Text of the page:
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Four Stars Found in Amazingly Tight Bunch

January 10, 2008

AUSTIN, Texas — A quartet of stars has been
discovered in an intimate cosmic dance, swirling around each other within a
region about the same as Jupiter’s orbit around the sun.

Astronomers
say a gaseous disk might have once engulfed and pushed the stars into their
tight orbits
.

Though bright,
the stellar system was thought to be a single star dubbed BD -22°5866. Now,
research presented here today at a meeting of the American Astronomical Society
reveals the pinpoint of light is a rare system of four closely orbiting stars.
The group is located about 166 light-years from the sun. In our sky, they are
just south of the constellation Aquarius.

Each of the
stars is about half as massive as the sun and older than 500 million years. The
sun, by comparison, is 4.6 billion years old.

Since most
stars form as part of a multiple-star
system
, the new findings could have implications for understanding the
evolution of stars.

Evgenya
Shkolnik of the University of Hawaii’s Institute for Astronomy and NASA
Astrobiology Institute and colleagues spotted the foursome while surveying
hundreds of nearby low-mass stars with the Keck I telescope and the
Canada-France-Hawaii telescope, both on the summit of Mauna Kea.

At the time
of the observations, two of the stars were orbiting each other at 300,000 mph
(483,000 kilometers per hour), taking a under a mere five days to complete an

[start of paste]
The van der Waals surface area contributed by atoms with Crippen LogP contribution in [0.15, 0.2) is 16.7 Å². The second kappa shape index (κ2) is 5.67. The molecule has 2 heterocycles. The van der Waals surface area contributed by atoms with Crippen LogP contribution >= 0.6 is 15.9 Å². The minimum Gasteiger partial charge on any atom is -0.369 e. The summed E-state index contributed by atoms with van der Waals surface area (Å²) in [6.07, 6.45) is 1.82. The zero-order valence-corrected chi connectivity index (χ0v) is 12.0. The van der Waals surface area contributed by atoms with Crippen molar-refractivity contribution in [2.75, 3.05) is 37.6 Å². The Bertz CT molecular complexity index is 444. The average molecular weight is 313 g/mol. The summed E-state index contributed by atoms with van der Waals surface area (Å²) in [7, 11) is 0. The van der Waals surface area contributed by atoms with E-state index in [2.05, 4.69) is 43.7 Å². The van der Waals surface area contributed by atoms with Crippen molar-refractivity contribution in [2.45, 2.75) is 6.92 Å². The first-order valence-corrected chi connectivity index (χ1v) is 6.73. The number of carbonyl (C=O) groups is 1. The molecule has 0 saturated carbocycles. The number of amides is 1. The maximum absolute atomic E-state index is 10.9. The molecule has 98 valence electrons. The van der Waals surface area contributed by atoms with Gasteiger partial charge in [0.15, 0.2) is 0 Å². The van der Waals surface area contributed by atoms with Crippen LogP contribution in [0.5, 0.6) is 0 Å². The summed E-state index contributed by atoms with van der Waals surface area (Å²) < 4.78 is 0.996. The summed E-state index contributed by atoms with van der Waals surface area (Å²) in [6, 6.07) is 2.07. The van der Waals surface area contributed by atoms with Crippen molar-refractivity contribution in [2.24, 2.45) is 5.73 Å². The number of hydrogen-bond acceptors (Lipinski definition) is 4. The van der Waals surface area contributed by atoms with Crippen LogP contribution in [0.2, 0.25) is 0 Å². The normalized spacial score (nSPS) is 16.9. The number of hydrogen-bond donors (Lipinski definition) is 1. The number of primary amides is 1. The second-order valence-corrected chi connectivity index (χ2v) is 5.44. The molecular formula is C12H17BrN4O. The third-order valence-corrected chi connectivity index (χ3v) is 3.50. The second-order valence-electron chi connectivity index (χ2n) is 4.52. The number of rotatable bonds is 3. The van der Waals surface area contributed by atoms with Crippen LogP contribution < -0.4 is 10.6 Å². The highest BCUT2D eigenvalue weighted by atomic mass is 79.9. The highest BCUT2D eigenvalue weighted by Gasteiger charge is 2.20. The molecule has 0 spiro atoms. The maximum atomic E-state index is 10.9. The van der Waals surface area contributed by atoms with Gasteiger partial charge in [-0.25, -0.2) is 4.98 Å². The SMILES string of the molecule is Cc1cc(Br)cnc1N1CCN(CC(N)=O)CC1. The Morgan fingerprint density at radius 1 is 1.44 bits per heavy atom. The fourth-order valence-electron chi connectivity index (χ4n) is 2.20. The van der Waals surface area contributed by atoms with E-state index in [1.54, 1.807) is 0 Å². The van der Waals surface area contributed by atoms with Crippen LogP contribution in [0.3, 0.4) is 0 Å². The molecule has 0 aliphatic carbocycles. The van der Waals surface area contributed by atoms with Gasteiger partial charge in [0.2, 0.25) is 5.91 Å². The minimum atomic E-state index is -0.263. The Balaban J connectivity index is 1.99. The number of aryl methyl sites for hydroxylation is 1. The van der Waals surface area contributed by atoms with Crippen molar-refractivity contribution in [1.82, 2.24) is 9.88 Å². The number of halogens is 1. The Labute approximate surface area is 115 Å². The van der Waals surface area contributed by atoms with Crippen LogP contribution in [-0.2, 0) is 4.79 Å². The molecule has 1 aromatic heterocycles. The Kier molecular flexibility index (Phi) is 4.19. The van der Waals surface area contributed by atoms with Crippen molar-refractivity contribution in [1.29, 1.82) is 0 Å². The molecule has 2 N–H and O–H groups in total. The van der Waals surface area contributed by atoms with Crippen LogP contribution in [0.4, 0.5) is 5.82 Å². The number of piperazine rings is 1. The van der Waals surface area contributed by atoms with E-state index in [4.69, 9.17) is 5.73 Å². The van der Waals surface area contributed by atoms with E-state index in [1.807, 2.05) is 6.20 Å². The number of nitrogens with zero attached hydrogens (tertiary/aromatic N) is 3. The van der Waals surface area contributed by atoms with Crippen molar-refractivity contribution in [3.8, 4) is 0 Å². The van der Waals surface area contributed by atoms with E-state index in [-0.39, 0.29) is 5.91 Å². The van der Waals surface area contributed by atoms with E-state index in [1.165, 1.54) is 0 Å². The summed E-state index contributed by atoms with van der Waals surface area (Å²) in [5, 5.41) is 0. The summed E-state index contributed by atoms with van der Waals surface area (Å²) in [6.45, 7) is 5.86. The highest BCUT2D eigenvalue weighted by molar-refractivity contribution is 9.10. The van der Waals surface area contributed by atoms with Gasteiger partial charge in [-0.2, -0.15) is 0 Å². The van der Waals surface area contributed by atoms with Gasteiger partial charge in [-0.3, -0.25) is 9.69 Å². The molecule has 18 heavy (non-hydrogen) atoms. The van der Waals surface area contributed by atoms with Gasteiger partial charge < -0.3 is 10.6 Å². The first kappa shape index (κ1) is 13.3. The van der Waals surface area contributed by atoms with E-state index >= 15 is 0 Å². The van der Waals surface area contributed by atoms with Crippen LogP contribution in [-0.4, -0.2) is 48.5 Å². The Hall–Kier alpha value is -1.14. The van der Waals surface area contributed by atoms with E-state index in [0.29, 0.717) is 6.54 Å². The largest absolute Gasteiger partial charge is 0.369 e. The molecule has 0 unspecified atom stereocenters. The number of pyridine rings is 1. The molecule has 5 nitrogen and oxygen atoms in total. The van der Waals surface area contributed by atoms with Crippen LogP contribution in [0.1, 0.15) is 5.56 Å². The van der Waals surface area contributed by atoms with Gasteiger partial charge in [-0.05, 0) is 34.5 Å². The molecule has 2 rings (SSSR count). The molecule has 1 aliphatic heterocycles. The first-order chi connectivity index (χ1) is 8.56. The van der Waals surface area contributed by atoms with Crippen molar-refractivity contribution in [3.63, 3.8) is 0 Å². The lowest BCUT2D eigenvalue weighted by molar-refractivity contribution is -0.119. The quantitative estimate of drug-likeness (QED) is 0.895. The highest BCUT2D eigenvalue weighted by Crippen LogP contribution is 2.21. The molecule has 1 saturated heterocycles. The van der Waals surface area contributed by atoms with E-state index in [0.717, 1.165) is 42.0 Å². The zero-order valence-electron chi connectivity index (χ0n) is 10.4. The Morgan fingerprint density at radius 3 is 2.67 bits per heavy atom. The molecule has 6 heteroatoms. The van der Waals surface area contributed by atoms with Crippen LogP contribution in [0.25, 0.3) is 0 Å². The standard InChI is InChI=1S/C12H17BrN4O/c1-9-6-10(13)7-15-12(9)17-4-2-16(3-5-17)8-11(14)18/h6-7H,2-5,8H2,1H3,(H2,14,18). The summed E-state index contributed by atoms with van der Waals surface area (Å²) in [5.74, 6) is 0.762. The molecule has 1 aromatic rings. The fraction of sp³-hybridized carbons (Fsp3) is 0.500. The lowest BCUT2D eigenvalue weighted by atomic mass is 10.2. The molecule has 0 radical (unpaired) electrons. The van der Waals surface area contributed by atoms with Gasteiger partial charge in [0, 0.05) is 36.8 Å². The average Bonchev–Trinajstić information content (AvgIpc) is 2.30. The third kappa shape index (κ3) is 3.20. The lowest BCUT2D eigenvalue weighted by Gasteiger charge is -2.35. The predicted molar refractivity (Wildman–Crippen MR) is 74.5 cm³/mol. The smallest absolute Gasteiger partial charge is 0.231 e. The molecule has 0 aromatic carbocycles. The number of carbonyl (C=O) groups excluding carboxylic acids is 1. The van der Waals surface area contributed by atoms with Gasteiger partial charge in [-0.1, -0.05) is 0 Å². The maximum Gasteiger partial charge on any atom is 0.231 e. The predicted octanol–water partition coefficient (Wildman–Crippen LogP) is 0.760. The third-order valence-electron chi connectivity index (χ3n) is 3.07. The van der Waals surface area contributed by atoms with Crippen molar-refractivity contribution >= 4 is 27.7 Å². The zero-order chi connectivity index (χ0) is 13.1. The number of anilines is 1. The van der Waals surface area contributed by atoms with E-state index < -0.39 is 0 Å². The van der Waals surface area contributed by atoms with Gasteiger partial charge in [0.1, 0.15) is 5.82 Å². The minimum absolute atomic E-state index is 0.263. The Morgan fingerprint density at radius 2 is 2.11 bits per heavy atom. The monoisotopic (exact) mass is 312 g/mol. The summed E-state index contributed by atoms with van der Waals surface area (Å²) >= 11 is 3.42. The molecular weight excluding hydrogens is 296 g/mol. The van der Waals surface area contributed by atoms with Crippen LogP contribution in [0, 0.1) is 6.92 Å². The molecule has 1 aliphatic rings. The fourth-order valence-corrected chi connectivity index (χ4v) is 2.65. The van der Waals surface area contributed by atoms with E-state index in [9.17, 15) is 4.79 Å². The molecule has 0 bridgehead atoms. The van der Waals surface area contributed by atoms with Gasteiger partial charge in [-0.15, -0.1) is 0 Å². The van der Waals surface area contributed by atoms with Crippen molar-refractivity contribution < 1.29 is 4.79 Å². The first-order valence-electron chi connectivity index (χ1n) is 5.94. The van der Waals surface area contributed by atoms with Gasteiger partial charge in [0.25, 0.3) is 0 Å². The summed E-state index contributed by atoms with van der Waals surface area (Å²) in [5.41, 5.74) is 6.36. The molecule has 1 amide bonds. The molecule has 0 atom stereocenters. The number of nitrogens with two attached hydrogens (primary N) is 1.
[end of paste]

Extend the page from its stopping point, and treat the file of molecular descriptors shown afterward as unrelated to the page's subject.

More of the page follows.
orbit. The other couple had an orbit speed of 120,000 miles per hour (193,000
kilometers per hour) and takes about 55 days for a complete jaunt around their
common gravitational midpoint in space.

The first
pair has an orbit radius of at most .06 astronomical units (AU), where one AU
is the average distance between Earth and the sun. The second pair has a
maximum radius of .26 AU.

The two
pairs also promenade each other in less than nine years with a maximum radius
of just 5.8 AU. Jupiter, to compare, is 5.2 AU from the sun.

The
researchers say that fewer than 1 in 2,000 stars observed might be involved in
such intimately
bound systems
.

“The
extraordinarily tight configuration of this stellar system tells us that there
may have been a single gaseous disk that forced them into such small orbits
within the first 100,000 years of their evolution,” Shkolnik said,
“as the stars could not have formed so close to one another.”

In fact,
the spin energy of the more rapidly rotating pair, mixed with the gravitational
interaction between the two pairs, has pushed the other pair farther away over
the years.

“At
one point early in its history, it was even closer than we see now,”
Shkolnik told SPACE.com.

The
research has been submitted to the Astrophysical Journal Letters.


Source: imaginova